Street Fight Daily: News Sharing Remains Low-Tech, DoorDash CEO’s Crowded Sector
A roundup of today’s big stories in hyperlocal publishing, marketing, commerce, and technology…
Pew: Most News Sharing Remains Low-Tech, Offline (Columbia Journalism Review)
Despite huge growth in the use of social networks, 85 percent of U.S. adults still prefer to share news by word of mouth rather than digitally, according to Pew. That’s not surprising if the news comes from a traditional medium, such as newspapers or TV, but even consumers who primarily got their news online were nearly three times more likely to share the news verbally than to post on social media.
Pokémon Go Says More About Pokemon Than It Does About AR (TechCrunch)
Darrell Etherington: Augmented reality is an area which tremendous potential, and the power to be truly transformative. But to suggest that the kind of AR Pokémon Go employs, using just your smartphone, is currently experiencing some kind of watershed moment, is almost certainly overstating the case. Recode: What is Pokemon Go and why is everyone talking about it?
Thanx CEO: Loyalty Programs Using Data to Better Identify ROI (Street Fight)
“You don’t want to spend money to collect data if it doesn’t change your revenue, and you want your revenue to deliver value,” says Thanx CEO Zach Goldstein. “A negative ROI on your marketing would say, ‘I should stop doing that,’ and a positive ROI should say, ‘I should do more of that.’”
DoorDash CEO: Food Delivery Winner Will Be Best Service, Not Biggest Brand (Business Insider)
If you live in San Francisco, there are at least seven food delivery apps you can order from. Most of them feature the same restaurants and the same dishes for close to the same prices. Amazon and Uber, more recent players in the space, might have the big brand names but ultimately, it’s not their primary business, Xu argues. That leaves plenty of room for new businesses to end up the winner.
Street Fight Kicks Off 2nd Annual Local Visionary Awards (Street Fight)
Have you got the goods to take home a belt? For five-plus years, we have tracked the evolution of local, from the trendy daily deals then to the trendy chatbots today. Local is continuously inventing and innovating, and for the second year in a row, we’re honoring the best of these developments with our Local Visionary Awards.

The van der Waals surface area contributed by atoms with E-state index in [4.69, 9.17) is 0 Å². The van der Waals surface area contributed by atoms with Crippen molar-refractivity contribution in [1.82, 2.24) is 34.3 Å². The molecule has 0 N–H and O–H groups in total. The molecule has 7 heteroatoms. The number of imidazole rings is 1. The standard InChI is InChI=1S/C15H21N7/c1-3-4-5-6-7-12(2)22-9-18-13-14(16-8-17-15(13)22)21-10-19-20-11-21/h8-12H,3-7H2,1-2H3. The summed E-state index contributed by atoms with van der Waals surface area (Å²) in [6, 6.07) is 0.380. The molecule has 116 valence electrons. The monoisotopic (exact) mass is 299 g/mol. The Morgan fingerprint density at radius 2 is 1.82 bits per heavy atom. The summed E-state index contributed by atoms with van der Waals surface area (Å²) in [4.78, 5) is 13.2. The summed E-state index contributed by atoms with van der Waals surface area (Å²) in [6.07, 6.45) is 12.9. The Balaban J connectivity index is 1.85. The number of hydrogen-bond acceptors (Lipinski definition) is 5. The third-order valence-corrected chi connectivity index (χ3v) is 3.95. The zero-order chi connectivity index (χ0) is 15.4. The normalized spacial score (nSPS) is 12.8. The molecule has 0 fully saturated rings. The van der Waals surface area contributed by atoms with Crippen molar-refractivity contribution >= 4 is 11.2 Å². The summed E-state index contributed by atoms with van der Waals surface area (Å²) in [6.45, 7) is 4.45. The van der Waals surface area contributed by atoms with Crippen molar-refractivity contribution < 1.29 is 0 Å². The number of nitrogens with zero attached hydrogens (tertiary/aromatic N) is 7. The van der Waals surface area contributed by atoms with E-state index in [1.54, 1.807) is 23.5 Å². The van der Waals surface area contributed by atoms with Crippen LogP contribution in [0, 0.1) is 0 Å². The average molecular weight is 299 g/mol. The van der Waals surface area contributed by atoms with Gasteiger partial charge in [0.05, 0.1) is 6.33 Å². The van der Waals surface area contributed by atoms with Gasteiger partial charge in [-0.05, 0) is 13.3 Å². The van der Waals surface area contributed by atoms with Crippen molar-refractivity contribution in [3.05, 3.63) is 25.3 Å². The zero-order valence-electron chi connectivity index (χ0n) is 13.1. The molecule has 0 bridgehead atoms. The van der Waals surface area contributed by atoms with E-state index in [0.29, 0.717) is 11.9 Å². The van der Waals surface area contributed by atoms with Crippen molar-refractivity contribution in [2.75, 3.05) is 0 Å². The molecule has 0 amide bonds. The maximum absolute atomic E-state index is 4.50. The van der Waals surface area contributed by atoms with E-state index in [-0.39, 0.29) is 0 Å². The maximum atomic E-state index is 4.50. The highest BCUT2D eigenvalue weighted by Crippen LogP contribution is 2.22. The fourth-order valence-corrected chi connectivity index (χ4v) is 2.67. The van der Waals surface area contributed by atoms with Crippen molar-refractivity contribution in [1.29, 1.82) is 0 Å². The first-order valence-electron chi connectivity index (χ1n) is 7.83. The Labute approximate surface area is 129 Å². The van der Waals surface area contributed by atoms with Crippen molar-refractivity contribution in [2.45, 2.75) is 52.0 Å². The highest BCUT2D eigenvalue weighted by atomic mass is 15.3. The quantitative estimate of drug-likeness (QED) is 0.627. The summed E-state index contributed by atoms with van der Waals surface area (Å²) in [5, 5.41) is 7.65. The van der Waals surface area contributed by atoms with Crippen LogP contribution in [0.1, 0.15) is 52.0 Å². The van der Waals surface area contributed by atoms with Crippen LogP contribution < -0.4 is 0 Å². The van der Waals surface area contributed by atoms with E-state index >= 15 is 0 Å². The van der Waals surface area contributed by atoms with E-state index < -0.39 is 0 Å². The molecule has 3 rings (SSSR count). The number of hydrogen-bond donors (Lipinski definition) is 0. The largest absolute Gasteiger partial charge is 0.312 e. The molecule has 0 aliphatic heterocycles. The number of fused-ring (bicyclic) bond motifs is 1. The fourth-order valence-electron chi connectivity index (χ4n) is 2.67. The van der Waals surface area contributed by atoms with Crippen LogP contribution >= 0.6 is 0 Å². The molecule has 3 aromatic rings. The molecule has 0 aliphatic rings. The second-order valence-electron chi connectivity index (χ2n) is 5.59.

The Athletic Brings Subscription-Based Local Sports Coverage to a City Near You (TechCrunch)
The Athletic thinks that there is still demand for truly local content, written by sportswriters that live and breathe local teams. And, the startup thinks that if this content is good enough, readers will happily pay for it.
Case Study: Coffeehouse Chain Adds Convenience with On-Demand Delivery (Street Fight)
In addition to increasing sales with added take-out and mobile ordering options, supervisor William Lee is also hoping that on-demand delivery will help to organically bolster Tom N Toms’s presence on social media and mobile channels.
Prime Day 2016: A Big Day for All E-Commerce Brands (AdAge)
What started as a day for Amazon mega deals — designed to celebrate the anniversary of its Prime service and promote membership — is morphing into an ecommerce-wide phenomenon. According to shopper data from the HookLogic Exchange, last year on Prime Day, traffic on ecommerce sites outside of Amazon.com nearly doubled.
As Online Video Surges, Publishers Turn to Automation (New York Times)
As jarring as Tronc’s goals may sound, the company’s plan is far from novel. In pursuit of more lucrative video advertising and success on dominant social platforms like Facebook, a growing number of publishers have turned to technology that promises to streamline video production, sometimes to the point of near-full automation.